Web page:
Basing Street Blues
While driving through Notting Hill yesterday I spotted construction fences erected around a familiar landmark. This deconsecrated church is the site of what was once Island’s first recording studios, and it’s where I lived very happily for several months in 1975, in the apartment behind those three deep windows, created during the conversion of the building a few years earlier.
A great deal of history was made during the 1970s in the two studios that occupied the ground floor and the basement, with their 16-track Helios desks. The Wailers’ early Island albums were sweetened and mixed there (and much of Exodus was actually recorded on the premises, after Bob Marley had fled Jamaica following an assassination attempt). The Stones (bits of Goats Head Soup, I think), Traffic (parts of John Barleycorn Must Die and all of The Low Spark of High Heeled Boys), the Eagles (Desperado), Led Zeppelin (the basic track of “Stairway to Heaven”), Brian Eno (Taking Tiger Mountain and Another Green World), Jess Roden, Sparks (Kimono My House, produced by Muff Winwood, the studio’s manager), John Martyn (Solid Air), Roxy Music (parts of Manifesto and Flesh + Blood) and countless others worked there during that era. Somewhere I’ve got a rough-mix cassette of a terrific song that Stevie Wonder recorded with his touring band in one late-night session during a British visit and never released.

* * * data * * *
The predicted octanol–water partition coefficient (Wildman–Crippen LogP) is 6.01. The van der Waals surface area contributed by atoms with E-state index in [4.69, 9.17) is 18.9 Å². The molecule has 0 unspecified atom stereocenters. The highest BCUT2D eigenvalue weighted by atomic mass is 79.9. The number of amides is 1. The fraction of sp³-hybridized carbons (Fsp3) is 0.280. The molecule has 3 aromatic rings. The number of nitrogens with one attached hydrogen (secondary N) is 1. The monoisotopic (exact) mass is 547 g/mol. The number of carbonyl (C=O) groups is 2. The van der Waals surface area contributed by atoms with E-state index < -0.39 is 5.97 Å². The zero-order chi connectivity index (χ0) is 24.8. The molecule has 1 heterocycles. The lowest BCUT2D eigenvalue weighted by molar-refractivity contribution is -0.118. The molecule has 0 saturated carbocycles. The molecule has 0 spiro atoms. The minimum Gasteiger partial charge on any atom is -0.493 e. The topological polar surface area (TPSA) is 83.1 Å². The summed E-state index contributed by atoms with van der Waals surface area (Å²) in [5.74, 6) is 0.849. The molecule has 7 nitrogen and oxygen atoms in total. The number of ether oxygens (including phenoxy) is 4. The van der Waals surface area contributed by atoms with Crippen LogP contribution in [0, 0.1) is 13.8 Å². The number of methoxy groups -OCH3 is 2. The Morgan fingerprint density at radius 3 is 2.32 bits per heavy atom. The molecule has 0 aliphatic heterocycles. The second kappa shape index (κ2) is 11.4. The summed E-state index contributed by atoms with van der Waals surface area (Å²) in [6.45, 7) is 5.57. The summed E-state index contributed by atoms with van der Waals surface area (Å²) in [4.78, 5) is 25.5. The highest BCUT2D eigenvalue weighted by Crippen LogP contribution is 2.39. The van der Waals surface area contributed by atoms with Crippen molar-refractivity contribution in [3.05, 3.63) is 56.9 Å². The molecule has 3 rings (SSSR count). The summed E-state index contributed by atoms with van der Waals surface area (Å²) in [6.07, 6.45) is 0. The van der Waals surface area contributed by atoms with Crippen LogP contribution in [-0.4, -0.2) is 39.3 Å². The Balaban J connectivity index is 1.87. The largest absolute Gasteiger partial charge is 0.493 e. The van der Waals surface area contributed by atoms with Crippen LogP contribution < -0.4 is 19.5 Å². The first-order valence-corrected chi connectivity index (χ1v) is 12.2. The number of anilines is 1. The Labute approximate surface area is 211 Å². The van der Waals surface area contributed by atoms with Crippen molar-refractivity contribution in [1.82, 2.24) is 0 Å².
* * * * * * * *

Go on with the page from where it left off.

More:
Old churches used to make good studios, although Island’s architect chose not to retain the high ceiling that gave Columbia Records’ 30th Street Studio in New York City, a converted Presbysterian church and the location of Kind of Blue, such exceptional reverberance. But both Basing Street studios, especially the basement, had a wonderfully funky atmosphere, very different from the ambiance of the big-label operations like EMI at Abbey Road, Pye in Cumberland Place, Decca in West Hampstead and Philips in Stanhope Place. Olympic in Barnes was its only real rival for dirty-ass rock ‘n’ roll, although a lot of Island’s folkier artists also liked Sound Techniques, off the King’s Road, where John Wood held sway.
My favourite memory of Basing Street, apart from sitting in the window watching Carnival go by in the days when the event was still of modest size and relatively lightly policed, is of the night Chris Blackwell cleared the big studio and held a party for Jorge Ben and his band, who had just finished a week at the Olympia music hall in Paris. They played their full set — “Filho Maravilha”, “Taj Mahal”, “Pais Tropical” and so on — and they were dynamite.
Towards the end of the decade it was bought by Jill Sinclair and Trevor Horn, and became Sarm West. Their ZTT label had its HQ there, it became the site of the Band Aid recording, and other layers of history were added. Now there are new plans. There will still be studios in the basement at Basing Street, but the above-ground building is being reconfigured to include “high-quality duplex apartments behind the retained and restored Romanesque facades”, according to the developers’ signs attached to the fencing. Given the way property prices have gone in Notting Hill over the last 20 years, I suppose the only surprise is that it didn’t happen sooner.